Work on the system will begin in early 2013 and it will start to be introduced to NHS hospitals in 2015.
Doctors and nurses using the system, known as ‘Child Protection - Information System’, in emergency departments or urgent care centres will be able to see if the children they treat:
- are subject to a child protection plan or being looked after by the local authority
- have frequently attended emergency departments or urgent care centres over a period of time.
Medical staff will be able to use this information as part of their overall clinical assessment, along with information about where and when children have previously been receiving urgent treatment. This will help them build up a better picture of what is happening in the child’s life so they can alert social services if they think something might be wrong.
Health Minister Dr Dan Poulter said:
“Up until now, it has been hard for frontline healthcare professionals to know if a child is already listed as being at risk or if children have been repeatedly seen in different emergency departments or urgent care centres with suspicious injuries or complaints, which may indicate abuse.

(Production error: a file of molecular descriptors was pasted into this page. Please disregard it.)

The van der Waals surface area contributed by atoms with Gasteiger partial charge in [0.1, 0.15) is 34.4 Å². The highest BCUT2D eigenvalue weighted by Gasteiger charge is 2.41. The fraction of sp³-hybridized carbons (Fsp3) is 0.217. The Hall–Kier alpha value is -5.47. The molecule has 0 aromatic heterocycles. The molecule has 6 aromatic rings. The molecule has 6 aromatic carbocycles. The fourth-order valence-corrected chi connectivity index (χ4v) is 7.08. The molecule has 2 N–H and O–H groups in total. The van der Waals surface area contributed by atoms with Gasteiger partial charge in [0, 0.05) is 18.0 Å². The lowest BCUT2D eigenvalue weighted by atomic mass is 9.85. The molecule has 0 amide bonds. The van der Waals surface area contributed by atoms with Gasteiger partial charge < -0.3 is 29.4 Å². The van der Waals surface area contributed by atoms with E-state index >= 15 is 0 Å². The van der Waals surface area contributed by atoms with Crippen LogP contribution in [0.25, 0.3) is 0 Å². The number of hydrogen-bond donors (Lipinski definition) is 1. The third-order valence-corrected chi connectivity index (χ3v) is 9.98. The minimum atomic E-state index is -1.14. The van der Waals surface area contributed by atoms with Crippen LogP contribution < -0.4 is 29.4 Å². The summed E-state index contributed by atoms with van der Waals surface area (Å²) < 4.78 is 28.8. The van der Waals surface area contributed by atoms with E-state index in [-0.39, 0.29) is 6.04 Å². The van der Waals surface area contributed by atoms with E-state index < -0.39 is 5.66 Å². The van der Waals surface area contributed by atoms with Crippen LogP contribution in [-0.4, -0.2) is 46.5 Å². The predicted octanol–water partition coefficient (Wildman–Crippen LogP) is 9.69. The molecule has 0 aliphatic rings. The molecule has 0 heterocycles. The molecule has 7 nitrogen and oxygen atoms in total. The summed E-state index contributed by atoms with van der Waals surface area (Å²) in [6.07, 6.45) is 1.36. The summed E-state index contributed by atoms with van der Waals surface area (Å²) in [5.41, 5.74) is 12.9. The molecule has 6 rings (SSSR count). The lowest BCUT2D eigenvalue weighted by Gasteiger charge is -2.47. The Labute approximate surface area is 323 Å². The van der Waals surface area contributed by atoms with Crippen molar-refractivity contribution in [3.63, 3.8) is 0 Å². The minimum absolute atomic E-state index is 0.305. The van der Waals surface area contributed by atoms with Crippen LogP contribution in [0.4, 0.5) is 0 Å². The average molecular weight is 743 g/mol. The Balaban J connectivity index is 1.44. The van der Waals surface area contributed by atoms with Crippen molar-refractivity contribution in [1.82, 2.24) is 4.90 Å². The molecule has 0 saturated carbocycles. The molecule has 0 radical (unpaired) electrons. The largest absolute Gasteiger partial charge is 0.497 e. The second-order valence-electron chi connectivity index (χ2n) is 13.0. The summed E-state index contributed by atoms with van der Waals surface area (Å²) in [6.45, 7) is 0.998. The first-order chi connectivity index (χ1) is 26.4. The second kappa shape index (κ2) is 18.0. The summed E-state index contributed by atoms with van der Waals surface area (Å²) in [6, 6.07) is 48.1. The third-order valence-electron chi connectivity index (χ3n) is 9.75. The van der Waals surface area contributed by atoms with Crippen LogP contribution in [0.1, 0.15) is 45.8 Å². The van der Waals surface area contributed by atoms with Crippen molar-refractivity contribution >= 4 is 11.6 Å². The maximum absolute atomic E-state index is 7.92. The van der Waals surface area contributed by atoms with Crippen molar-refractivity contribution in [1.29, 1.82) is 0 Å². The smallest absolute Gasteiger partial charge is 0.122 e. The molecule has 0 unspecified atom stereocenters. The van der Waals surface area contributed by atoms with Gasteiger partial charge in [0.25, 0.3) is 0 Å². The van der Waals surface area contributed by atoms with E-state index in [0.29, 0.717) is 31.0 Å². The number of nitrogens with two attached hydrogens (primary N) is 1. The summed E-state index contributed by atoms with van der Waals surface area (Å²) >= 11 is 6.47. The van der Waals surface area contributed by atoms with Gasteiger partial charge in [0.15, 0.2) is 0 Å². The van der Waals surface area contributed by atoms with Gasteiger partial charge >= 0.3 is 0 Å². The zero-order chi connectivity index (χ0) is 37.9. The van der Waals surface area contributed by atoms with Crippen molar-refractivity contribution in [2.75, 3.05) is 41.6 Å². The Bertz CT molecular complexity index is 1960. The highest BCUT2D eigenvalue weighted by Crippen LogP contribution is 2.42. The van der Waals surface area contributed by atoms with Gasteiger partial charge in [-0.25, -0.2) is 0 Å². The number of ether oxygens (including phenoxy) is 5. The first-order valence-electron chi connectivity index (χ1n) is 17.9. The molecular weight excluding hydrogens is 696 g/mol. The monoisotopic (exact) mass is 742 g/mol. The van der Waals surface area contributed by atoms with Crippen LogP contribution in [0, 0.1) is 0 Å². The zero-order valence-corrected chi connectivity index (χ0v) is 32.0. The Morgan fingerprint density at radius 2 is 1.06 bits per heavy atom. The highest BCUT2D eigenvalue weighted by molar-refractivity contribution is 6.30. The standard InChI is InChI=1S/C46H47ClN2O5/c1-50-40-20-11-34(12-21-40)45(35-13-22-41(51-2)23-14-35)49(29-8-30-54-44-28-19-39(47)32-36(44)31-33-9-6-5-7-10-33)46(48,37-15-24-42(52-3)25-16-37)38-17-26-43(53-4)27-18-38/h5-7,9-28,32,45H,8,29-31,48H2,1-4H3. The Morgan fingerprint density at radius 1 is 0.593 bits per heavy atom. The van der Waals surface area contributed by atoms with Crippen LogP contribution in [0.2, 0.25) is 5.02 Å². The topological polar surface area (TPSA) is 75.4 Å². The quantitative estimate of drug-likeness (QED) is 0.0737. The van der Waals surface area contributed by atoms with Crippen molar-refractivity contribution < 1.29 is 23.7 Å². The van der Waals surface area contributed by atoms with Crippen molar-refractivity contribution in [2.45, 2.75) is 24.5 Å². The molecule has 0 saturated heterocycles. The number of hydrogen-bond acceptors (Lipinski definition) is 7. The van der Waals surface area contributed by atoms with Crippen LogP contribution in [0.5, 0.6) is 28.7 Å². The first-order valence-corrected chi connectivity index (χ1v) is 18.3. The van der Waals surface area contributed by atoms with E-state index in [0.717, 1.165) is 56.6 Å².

“Providing instant access to that information means vulnerable and abused children will be identified much more quickly - which will save lives.”
Dr Amanda Thomas, Officer for Child Protection at the Royal College of Paediatrics and Child Health, said:
“The Report of the Children and Young People’s Health Outcomes Forum highlighted that professionals working in different care settings need to communicate better with one another on child protection issues, and highlighted the proposed Child Protection - Information System solution as an encouraging move towards ensuring that clinical professionals have immediate access to important child protection information.
“This solution is a positive step and an important part of the overall solution. The college has been involved from an early stage and will continue to work with the Department of Health to ensure it is introduced effectively, integrates well with the working practices of NHS staff and makes a genuine contribution to improving child protection practice.”